'When The Moment Is Right Will You Be Ready'

MIAMI ART SCENE: Can you tell us what is on the horizon after Art Basel Miami - future exhibits, events or possible collaborations in the works?

BEN MOON: Until recently, my creative output has generally taken place on the two simultaneous, yet parallel paths of painting/visual arts, as well as music and sound environments. My latest project called "Roklyfe" marks the ultimate realization of my lifelong dream of combining these two elements into one cohesive art form. Together with my creative partner Valentin Fuhrer, I've developed my own completely original art making platform, which allows the artist to "improvise" with "visual samples" in real time, the same way a Dj mixes different pieces of music to create a larger composition embodying the sum total of it's constituent elements. We debuted it at Charlotte Ronson's Party. I believe it's a real Gamechanger.

Saturday, November 23, 2013

SELECT Fair Miami Pre-Basel Bash on the rooftop of The Dorset Hotel

Join us for SELECT Fair Miami's rooftop Pre-Basel Bash at The Dorset Hotel in South Beach on Monday, Dec.2, 2o13 from 7-10pm. Presented by Jay Z's Life and Times and his Google+ Hangout Channel. SELECT's rooftop Pre-Basel Bash is going to be legendary, this kick-off party will celebrate the fantastic mural by Greg Mike and the upcoming SELECT Fair Dec.4-8, 2o13 at The Catalina Hotel - 1732 Collins Avenue in Miami Beach, Florida 33139. Miami Night Drive Radio will be broadcasting live from the rooftop while complimentary Dusko Whiskey cocktails and Red Bull are served. The Dorset Hotel is located right next to SELECT Fair at 172o Collins Avenue in Miami Beach, Florida 33139. RSVP here: Basel Basel Sign Up - space is limited!

Friday, November 22, 2013

Deon Rubi presents hand-crafted accessories for Perez Art Museum (PAMM)

Miami-based artist Lucila Garcia De Onrubia is the creator of Deon Rubi, a refined yet playful brand of wearable art objects. The artist is debuting the latest collection of hand-crafted accessories at the opening of the new Perez Art Museum (PAMM) Gift Shop. The inaugural gift shop collection will showcase Deon Rubi's jewelry, which is fabricated from up-cycled materials. The new collection offers limited edition earrings, unique bracelets, and necklaces for passionate patrons of the arts. Deon Rubi's pieces embody the fine traditions of jewelry from the edge of modern design.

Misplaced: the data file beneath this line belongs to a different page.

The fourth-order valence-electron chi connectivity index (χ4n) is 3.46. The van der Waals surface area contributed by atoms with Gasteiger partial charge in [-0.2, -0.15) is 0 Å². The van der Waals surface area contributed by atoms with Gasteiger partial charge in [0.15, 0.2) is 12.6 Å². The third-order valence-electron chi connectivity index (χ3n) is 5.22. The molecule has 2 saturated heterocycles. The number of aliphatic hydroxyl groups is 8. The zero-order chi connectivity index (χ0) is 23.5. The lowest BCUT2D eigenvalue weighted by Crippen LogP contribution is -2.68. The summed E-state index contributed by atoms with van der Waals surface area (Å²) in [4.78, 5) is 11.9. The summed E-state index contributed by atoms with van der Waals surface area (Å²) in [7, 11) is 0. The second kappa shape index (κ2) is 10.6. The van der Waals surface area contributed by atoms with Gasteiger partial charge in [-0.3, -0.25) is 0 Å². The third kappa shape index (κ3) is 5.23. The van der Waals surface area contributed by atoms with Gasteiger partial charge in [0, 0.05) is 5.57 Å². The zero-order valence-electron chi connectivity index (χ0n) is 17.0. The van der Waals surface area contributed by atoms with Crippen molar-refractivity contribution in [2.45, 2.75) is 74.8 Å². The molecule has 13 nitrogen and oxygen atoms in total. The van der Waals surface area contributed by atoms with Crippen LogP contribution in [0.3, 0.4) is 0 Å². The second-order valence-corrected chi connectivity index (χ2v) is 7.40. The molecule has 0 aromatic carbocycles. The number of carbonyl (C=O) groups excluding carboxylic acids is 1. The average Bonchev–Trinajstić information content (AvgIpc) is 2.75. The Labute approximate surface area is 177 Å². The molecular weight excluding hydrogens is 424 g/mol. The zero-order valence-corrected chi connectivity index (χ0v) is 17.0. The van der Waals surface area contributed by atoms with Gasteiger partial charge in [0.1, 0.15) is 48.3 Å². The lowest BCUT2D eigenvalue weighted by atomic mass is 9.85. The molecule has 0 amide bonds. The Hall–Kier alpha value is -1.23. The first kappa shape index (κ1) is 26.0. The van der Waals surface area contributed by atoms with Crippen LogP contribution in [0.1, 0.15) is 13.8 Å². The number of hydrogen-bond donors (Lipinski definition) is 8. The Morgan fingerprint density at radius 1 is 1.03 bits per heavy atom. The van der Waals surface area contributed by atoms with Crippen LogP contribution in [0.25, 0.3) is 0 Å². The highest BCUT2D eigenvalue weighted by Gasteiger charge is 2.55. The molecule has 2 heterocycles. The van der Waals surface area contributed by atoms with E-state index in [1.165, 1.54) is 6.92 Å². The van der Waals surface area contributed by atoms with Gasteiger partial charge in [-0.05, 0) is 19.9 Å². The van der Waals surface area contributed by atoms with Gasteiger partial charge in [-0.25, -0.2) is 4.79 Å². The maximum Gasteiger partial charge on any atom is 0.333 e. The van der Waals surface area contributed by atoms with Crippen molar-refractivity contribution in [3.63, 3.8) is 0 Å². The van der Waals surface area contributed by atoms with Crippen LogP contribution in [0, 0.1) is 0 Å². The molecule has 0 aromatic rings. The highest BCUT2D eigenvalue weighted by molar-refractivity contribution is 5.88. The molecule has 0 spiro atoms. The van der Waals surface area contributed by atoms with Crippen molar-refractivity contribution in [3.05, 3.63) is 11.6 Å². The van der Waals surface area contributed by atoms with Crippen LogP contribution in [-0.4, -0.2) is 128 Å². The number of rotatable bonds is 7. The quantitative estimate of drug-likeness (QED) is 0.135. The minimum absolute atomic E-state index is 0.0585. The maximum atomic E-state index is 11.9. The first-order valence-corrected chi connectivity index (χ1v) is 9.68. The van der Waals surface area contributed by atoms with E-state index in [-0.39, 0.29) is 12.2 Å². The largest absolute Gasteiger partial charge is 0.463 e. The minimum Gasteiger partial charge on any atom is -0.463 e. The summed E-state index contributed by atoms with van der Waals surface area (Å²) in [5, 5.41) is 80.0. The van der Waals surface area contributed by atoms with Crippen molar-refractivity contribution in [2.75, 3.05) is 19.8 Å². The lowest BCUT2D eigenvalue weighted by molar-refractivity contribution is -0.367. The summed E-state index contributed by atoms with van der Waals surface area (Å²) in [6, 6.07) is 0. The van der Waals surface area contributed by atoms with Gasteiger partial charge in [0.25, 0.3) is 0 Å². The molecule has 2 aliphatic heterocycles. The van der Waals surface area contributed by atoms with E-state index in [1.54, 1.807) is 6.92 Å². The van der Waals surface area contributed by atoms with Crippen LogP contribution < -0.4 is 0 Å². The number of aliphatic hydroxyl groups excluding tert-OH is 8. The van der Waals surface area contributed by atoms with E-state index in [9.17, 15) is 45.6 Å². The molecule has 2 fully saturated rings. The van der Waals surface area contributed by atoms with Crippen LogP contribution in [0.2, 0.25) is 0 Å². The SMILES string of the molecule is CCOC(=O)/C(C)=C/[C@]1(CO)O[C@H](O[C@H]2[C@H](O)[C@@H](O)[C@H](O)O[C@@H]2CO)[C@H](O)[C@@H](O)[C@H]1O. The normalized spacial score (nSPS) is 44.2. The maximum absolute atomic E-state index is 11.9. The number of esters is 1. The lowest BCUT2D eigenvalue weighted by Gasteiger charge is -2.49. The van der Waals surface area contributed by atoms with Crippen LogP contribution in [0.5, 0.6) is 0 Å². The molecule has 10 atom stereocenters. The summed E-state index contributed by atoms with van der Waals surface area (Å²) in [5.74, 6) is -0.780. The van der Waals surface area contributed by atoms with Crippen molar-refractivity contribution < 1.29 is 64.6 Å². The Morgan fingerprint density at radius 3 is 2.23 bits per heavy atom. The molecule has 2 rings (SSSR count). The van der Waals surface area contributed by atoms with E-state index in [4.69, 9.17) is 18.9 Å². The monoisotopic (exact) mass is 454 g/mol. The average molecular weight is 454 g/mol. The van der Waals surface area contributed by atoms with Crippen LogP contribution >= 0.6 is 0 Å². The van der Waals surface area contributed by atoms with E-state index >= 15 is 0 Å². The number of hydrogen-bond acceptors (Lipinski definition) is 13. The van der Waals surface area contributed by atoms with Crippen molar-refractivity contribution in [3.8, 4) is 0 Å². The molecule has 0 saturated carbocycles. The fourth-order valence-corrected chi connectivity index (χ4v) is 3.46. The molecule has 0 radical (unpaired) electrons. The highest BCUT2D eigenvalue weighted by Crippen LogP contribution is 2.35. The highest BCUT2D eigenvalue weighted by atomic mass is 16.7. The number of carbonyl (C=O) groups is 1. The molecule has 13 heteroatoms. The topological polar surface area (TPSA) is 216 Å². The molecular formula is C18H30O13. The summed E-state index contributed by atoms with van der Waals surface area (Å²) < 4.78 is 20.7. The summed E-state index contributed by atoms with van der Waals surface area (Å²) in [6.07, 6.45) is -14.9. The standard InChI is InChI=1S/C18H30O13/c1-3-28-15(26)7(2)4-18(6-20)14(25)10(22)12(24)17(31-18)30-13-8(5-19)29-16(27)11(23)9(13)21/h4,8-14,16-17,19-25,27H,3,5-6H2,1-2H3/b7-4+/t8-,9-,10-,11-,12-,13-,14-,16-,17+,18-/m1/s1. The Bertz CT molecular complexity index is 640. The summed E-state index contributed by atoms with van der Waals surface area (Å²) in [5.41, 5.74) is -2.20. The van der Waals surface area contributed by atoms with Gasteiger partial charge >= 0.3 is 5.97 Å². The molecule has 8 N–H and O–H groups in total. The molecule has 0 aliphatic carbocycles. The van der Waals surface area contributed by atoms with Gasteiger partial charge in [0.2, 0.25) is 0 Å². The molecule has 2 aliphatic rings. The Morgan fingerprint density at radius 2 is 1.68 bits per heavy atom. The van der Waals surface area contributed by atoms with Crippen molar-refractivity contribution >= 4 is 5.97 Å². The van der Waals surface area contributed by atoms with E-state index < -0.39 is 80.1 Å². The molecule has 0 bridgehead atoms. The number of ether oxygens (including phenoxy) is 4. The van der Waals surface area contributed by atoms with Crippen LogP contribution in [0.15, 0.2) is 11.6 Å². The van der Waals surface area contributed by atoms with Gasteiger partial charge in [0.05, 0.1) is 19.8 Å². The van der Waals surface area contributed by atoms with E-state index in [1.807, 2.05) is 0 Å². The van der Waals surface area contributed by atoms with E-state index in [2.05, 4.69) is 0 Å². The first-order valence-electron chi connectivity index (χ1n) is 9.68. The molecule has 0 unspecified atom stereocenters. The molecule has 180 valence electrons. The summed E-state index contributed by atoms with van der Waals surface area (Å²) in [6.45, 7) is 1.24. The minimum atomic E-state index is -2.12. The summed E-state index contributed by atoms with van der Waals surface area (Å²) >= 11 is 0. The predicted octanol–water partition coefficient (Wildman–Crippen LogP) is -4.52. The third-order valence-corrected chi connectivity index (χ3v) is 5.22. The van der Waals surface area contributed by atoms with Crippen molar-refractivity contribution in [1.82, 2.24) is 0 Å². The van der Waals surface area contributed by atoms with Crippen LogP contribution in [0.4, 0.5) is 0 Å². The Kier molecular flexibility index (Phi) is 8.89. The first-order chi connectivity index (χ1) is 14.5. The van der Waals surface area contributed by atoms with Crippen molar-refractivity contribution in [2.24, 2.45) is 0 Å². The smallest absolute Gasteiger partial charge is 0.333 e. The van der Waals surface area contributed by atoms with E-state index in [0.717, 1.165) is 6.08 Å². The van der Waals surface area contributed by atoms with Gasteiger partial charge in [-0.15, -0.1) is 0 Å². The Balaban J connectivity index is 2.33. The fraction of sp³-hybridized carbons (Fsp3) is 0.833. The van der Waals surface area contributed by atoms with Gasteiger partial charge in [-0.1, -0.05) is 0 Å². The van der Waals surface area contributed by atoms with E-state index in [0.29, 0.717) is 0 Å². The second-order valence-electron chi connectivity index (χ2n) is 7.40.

Throughout the evolution of the Deon Rubi brand, the artist worked with industrial scraps and other non-traditional materials to channel a unique style through jewelry as a medium. Similar to an alchemical process, raw materials are transformed from junk to jewelry in an impressive way. The artist plays with the sophistication of form as sculptural design while maintaining a handmade quality in her work.

The Deon Rubi brand began in 2oo7 with a vision of turning trash into treasure. The artist believed that the concept of repurposing could go further beyond its usual DIY aesthetic, whereby Deon Rubi turned to reclaimed acrylic pieces to give recycled jewelry a modern feel. Through the use of clean lines, transparencies and geometric shapes, the first collection was born. These original, bold pieces became a brand basic and marked the path for Deon Rubi Jewelry. The brand's work ethics form the core of its design process, and challenge the way we relate to the earth and its resources. Deon Rubi is not naive to the possibilities of new technologies, yet finds it important to be on the front of preserving a handmade tradition that is an essential part of our nature.

Visit the new Perez Art Museum during opening week's "PAMM Community Days" coinciding with Art Basel Miami, December 4-8, 2o13. The PAMM is located at 11o3 Biscayne Boulevard in Miami, Florida 33132. Miami-Dade residents receive free museum admission to the collection, exhibits, events and of course, the gift shop featuring Deon Rubi's conciously crafted wearable objects.

 "Deon Rubi will always use recycled, up-cycled and vintage materials whenever possible to provide its supporters with a consciously crafted object they can wear." - Lucila Garcia De Onrubia

Tuesday, November 19, 2013

Miami Graffiti Panel Discussion at the Coral Gables Museum

Join us tomorrow evening on November 20, 2o13 at the Coral Gables Museum for an exhibit tour at 6pm and a panel discussion at 7pm. Enjoy a guided tour of the museum's current exhibit 'Concrete Paradise: Miami Marine Stadium' by Curator Rosa Lowinger, followed by an in-depth discussion on the evolution and significance of graffiti in Miami from the Marine Stadium to Wynwood, and the changing roles of this art form worldwide. The panel will feature Miami-based graffiti artists Abstrk and Douglas Hoekzema, graffiti tour developers Martha Greenlee and Kit Sullivan, as well as graffiti impresario Craig O'Neill, and moderated by museum Curator Rosa Lowinger. This is a free event open to the public and there will be a cash bar to benefit the museum - 285 Aragon Avenue in Coral Gables, Florida 33134.

Monday, November 18, 2013

Artist Studios available at McCormick Place in the heart of Downtown, Miami

McCormick Place is currently renovating it's 3rd floor to generate additional artist studios and creative work spaces in Downtown, Miami. The studios are design-ready and will be available in mid-December starting at $4oo/month - utilities, parking and WiFi included. The spaces are available to be seen and reserved on a first-come, first-serve basis, to schedule an appointment to view the 3rd floor studio spaces please contact Kat Wagner via email at: The building is an art & creative hub with many resident artists and art studios, it has an Art Gallery, which can be used for exhibitions and/or an event space - located at 111 SW 3rd Street in Miami, Florida 3313o. McCormick Place receives a tremendous amount of visitors during Downtown's First Fridays Art Walk & Gallery Night, which takes place the first Friday of every month from 6-11pm.